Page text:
1) A few days ago, I followed a link trail to this pos
t. Since POV and characterization are not among my strong points as a writer, I decided to fill out the little chart at the bottom and try my hand at transforming telling sentences into "involuntary character reactions." When I got to the fourth one, I realized that a whopping three of my examples had semicolons. I forced myself to edit at least one of them, but when I got to the fifth, my natural impulse was to divide my sentences with a semicolon. Yes, I am a fan of this punctuation mark.
2) I recently finished a book chock-full of beautiful prose. Although it was a short book compared to my standard fare, it took me ages to finish it. As gorgeous and lush as the writing was, as surprising, dark, and fanciful as the writer's imagination and world were, I just couldn't get into it. Because I didn't care about the characters. I would see the book lying by my bed and think, "Oh, I should read that." Never a, "I must sneak away to read this book!"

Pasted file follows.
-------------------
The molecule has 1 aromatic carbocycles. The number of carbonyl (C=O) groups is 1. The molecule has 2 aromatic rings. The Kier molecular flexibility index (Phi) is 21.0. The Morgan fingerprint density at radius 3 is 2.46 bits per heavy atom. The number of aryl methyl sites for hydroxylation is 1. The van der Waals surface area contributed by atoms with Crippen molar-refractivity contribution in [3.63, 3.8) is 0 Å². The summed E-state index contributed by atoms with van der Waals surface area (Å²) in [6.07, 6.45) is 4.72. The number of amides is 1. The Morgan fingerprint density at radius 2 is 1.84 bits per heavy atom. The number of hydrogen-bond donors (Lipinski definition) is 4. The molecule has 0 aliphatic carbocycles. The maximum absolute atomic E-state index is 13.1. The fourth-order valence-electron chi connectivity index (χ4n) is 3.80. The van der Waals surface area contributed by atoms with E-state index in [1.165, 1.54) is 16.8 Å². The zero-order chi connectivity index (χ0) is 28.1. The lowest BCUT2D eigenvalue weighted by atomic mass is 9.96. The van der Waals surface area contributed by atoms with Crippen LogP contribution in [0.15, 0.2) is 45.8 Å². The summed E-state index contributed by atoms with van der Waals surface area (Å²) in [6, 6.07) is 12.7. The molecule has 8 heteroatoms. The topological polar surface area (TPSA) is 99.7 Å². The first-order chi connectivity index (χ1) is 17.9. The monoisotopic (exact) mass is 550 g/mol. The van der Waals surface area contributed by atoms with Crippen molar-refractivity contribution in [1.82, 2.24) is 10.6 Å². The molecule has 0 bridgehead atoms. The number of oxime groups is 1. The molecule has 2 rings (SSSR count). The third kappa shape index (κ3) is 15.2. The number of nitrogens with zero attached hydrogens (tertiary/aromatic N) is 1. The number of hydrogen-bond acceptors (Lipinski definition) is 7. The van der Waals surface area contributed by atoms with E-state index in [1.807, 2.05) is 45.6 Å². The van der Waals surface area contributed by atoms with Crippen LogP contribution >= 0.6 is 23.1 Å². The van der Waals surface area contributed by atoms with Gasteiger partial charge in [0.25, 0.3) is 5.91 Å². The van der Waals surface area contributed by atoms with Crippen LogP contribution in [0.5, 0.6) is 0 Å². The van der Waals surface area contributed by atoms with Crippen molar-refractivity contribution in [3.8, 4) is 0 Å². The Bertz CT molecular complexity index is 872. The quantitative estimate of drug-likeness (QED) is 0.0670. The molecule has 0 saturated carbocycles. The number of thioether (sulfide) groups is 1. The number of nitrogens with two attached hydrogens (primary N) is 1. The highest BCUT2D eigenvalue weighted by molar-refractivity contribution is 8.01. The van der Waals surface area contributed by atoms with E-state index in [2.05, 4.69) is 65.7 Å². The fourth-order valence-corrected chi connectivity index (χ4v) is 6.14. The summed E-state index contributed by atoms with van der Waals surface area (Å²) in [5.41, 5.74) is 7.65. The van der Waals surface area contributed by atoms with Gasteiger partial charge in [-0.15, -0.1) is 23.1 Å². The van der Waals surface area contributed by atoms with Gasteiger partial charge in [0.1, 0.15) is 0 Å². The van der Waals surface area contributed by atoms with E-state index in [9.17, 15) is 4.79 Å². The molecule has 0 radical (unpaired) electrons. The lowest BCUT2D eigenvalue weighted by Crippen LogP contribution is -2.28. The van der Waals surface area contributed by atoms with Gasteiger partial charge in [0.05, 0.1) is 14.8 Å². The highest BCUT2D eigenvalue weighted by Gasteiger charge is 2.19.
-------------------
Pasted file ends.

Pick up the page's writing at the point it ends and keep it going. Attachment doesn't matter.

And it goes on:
Upon finishing it, I turned to one of my favorite reads--a trilogy--in search of that sucked-in feeling I crave from my fiction. And I am finding the prose to be rather mediocre. That, however, has not kept me from staying up until 2 a.m. twice in a row to read about the characters that I've already visited a whopping seven times.
Still, upon occasion, I find myself rewriting sentences, taking out repetitions, thinking about how flashbacks are handled, the balance of telling and showing; I find myself wishing for prose that sings more often. (I still get teary eyes in places, so despite my minor quibbles, the story still has its power over me.)
I'm deeply interested in words--the way they sound, how they look on a page, where they come from, how they can be strung together to express and explore thoughts, emotions, or heretofore unknown-to-me ideas and concepts. Nevertheless, I don't like when a story is just about the words. I like when a tale speaks of people, relationships, challenges, and adventures.
But I have an easier way with words than with people, and too often in my writing, the prose shines modestly while the characters jerk about like puppets.
Is it too much to want to be a writer whose prose is both serviceable and beautiful, whose characters capture a reader's imagination and heartstrings and never let them go? If it is, I fear I shall be a wanting woman for the rest of my life.
3) Rereading this old favorite has made me itch to start writing again. I have determined to make some time for it, crafts and expos and trips or no.